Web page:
Perennial planting featuring a mix of grasses with burnished orange and yellow rudbeckia, kniphofia and helenium (Yeo Valley Organic Garden designed by Tom Massey Chelsea 2021)

(Image credit: Britt Willoughby Dyer)

8. Successional planting

The Florence Nightingale Garden designed by Robert Myers

The Florence Nightingale Garden designed by Robert Myers Chelsea Flower Show 2021

(Image credit: RHS/Neil Hepworth)

One thing this year's autumn Chelsea Flower Show proved is that gardens can still look beautiful and interesting outside of the main spring/summer flowering season. Successional planting, which we can all do on some level in our own gardens, is one of the new garden trends that's here to stay. It means that there will always be something interesting to look at, to show off as part of your front garden ideas, and is never more important than now with the new emphasis on outdoor living.

“The key to successional planting, particularly in smaller urban gardens which are often on immediate show all year round, is a good evergreen structure,” says garden designer Fiona Lamb, who is known for her stylish bespoke outdoor spaces. “These plants will form the backbone of your garden and enable you to intersperse with ‘pretties’ that will add colour, movement and interest throughout the year.”

 So what are the best plants to use for successional planting? “Spring bulbs – camassia, tulips, narcissus, alliums and early flowering plants like hellebores get the year off to a great growing start. These make way for summer perennials to shine. They hand over to late bloomers like anemones, rudbeckia and hylotephium. Grasses, seedheads, coloured bark and brave winter flourishers then carry us through until the cycle starts again.”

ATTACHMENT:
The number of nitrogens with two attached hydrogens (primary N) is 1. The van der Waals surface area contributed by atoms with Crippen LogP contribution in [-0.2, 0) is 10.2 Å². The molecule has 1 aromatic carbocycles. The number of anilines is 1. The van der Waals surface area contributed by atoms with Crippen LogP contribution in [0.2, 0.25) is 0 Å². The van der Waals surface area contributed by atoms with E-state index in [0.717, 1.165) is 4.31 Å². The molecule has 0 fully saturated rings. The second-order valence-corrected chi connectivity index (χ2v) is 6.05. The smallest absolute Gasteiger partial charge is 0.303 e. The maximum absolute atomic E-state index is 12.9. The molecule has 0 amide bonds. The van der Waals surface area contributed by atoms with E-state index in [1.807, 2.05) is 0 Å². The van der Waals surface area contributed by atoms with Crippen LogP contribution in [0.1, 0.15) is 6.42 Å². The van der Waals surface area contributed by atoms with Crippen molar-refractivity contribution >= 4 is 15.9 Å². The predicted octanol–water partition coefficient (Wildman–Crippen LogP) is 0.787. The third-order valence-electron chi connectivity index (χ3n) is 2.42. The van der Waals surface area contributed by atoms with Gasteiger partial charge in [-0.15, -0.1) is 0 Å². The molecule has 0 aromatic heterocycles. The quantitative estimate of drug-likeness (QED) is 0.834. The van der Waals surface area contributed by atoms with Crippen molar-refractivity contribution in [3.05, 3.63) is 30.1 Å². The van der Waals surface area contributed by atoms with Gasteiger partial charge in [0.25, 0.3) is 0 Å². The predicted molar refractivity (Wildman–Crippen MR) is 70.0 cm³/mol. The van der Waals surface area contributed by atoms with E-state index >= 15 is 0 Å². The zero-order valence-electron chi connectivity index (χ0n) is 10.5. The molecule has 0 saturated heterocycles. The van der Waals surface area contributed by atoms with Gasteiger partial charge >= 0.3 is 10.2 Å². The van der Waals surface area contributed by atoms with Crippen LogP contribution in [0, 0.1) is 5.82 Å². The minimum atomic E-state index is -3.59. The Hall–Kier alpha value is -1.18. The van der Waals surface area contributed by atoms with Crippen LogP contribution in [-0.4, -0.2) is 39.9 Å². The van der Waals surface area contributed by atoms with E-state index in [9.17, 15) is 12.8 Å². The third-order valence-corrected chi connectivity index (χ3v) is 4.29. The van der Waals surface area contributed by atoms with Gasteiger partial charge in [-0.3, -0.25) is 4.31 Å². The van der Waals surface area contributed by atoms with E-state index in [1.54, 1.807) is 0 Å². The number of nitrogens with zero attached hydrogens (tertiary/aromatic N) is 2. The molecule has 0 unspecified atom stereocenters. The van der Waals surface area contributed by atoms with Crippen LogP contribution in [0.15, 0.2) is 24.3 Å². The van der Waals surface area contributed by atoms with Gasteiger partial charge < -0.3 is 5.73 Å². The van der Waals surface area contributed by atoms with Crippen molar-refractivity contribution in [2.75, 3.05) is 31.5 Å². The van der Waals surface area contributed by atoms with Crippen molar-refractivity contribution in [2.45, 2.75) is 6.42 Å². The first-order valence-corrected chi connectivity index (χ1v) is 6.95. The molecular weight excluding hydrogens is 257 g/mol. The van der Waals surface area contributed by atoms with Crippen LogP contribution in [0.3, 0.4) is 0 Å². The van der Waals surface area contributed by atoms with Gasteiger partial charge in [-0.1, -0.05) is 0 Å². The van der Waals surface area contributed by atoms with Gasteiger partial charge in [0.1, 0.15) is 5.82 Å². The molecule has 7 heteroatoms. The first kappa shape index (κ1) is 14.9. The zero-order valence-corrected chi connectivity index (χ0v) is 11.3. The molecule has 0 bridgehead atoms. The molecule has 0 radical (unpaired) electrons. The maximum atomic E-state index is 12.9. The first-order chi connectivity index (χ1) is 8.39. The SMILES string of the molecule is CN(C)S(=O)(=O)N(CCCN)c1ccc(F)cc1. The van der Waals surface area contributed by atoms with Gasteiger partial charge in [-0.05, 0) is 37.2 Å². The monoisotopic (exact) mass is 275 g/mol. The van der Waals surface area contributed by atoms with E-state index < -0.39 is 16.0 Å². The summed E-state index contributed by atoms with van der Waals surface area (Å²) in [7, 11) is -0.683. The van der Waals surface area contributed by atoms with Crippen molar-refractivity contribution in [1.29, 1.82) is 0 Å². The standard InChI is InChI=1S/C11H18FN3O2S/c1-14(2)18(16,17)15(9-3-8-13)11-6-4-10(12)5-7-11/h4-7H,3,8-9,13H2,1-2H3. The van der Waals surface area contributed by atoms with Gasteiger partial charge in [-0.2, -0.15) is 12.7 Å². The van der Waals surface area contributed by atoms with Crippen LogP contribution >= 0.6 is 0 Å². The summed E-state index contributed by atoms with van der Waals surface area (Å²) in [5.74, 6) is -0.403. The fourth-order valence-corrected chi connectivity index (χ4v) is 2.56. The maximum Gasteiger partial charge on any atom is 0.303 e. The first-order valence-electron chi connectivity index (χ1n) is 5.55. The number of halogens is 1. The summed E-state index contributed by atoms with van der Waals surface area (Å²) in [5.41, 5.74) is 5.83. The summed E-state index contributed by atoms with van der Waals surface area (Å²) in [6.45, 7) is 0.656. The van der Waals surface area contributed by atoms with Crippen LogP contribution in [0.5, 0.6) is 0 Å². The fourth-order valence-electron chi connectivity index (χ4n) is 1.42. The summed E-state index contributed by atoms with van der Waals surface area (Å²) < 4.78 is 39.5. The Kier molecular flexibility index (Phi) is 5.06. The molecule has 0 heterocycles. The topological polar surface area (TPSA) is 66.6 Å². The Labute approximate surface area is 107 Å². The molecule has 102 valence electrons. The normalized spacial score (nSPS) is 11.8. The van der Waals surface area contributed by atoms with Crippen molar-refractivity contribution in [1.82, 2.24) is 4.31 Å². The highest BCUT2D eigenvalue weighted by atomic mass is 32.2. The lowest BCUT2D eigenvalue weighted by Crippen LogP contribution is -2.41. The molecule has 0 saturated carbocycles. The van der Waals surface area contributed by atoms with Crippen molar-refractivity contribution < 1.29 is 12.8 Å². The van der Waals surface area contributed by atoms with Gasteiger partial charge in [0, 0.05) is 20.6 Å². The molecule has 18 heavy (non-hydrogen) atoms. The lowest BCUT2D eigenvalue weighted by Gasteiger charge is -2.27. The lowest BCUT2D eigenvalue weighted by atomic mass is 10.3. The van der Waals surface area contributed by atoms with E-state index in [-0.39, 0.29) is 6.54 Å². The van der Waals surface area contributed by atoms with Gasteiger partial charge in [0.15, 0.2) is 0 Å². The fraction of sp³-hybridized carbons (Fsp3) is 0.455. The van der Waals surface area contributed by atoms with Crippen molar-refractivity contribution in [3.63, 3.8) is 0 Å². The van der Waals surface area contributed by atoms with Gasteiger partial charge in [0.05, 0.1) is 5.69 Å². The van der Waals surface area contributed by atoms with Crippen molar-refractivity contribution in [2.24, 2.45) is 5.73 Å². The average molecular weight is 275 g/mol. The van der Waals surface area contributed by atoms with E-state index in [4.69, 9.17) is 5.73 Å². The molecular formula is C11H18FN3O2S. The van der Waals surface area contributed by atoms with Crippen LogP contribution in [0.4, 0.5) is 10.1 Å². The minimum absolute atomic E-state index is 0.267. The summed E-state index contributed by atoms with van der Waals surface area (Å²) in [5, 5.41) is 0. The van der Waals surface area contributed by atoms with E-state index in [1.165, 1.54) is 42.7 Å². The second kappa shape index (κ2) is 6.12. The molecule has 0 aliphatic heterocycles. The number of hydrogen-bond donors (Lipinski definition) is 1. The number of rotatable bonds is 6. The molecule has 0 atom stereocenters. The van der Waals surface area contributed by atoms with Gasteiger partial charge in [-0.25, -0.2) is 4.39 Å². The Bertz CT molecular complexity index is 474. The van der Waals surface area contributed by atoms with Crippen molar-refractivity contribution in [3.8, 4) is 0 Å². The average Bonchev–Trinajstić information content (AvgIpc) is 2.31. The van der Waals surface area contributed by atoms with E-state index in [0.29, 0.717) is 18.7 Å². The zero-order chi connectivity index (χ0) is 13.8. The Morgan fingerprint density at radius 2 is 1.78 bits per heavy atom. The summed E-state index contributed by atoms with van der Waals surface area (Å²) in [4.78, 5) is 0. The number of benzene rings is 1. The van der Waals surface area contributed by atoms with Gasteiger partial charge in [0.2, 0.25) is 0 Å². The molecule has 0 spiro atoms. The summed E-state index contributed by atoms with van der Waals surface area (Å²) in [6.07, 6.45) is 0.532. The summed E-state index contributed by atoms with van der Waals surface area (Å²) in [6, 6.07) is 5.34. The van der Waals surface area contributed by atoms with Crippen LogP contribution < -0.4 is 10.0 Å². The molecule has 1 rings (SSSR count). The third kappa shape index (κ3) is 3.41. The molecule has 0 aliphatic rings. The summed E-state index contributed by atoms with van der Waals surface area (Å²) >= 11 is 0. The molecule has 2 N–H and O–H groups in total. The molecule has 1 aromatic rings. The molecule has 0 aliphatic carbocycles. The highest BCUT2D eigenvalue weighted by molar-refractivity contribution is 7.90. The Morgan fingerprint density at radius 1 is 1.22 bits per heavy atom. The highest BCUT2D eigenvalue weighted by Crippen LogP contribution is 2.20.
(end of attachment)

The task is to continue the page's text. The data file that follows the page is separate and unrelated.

dicksonia tree fern in urban courtyard

Urban courtyard garden design with Dicksonia tree ferns by Fiona Lamb Design 

(Image credit: Fiona Lamb Design)

Garden trend 8: Connection to the natural world

garden trends sustainable planting with butterfly

(Image credit: Dan Pearson Studio)

Gardening lets you be part of the natural world and this connection is cemented by the planting you choose. The current trend is very much for loose and naturalistic swathes, and rewilding projects are big news. 

Award winning landscape designer and horticulturalist Dan Pearson is known for his painterly naturalistic planting, and has worked with everyone from Juergen Teller and Paul Smith to the National Trust and the Garden Design Museum. His recently launched online course with Create Academy focuses on naturalistic garden design trends.

“Never more so than now has it been this important that we think about our connection to the natural world and not set ourselves apart from it,” says Dan. “Gardens and gardening allow us a way in to this connection and it’s no surprise that a more naturalistic approach to making and tending our garden spaces is now so embraced and embedded. 

"A naturalistic garden provides sanctuary for not just us, but a richness of biodiversity where a lighter hand on control is applied. A naturalistic garden is not just an aesthetic, it's an approach and a way of life.”

10. Making your space work harder

Harris Bugg Studio design M&G garden

Attention to detail is everything as this mix of planting and hard landscaping shows. It keeps the garden visually interesting all year round (The M&G Garden designed by Harris Bugg Studio Chelsea Flower Show 2021)

(Image credit: RHS/Neil Hepworth)

The work of design duo of the moment and Chelsea gold medallists Harris Bugg encapsulates the design trend for gardens that have spirit of place and are in keeping with their surroundings. One recent commission was a modern parterre design in Chiswick for Cara Delevingne, and they have also worked with the new RHS Bridgewater garden and the National Trust.

“The past eighteen months have seen a huge trend towards us all enjoying and valuing our gardens, and spending more time in them right through the year,” says one half of the duo, Hugo Bugg. “Making spaces work harder for longer seasonal use, from fire-pits to outdoor furniture, is the current trend and that goes hand in hand with the planting and how we keep visual interest going through the seasons.”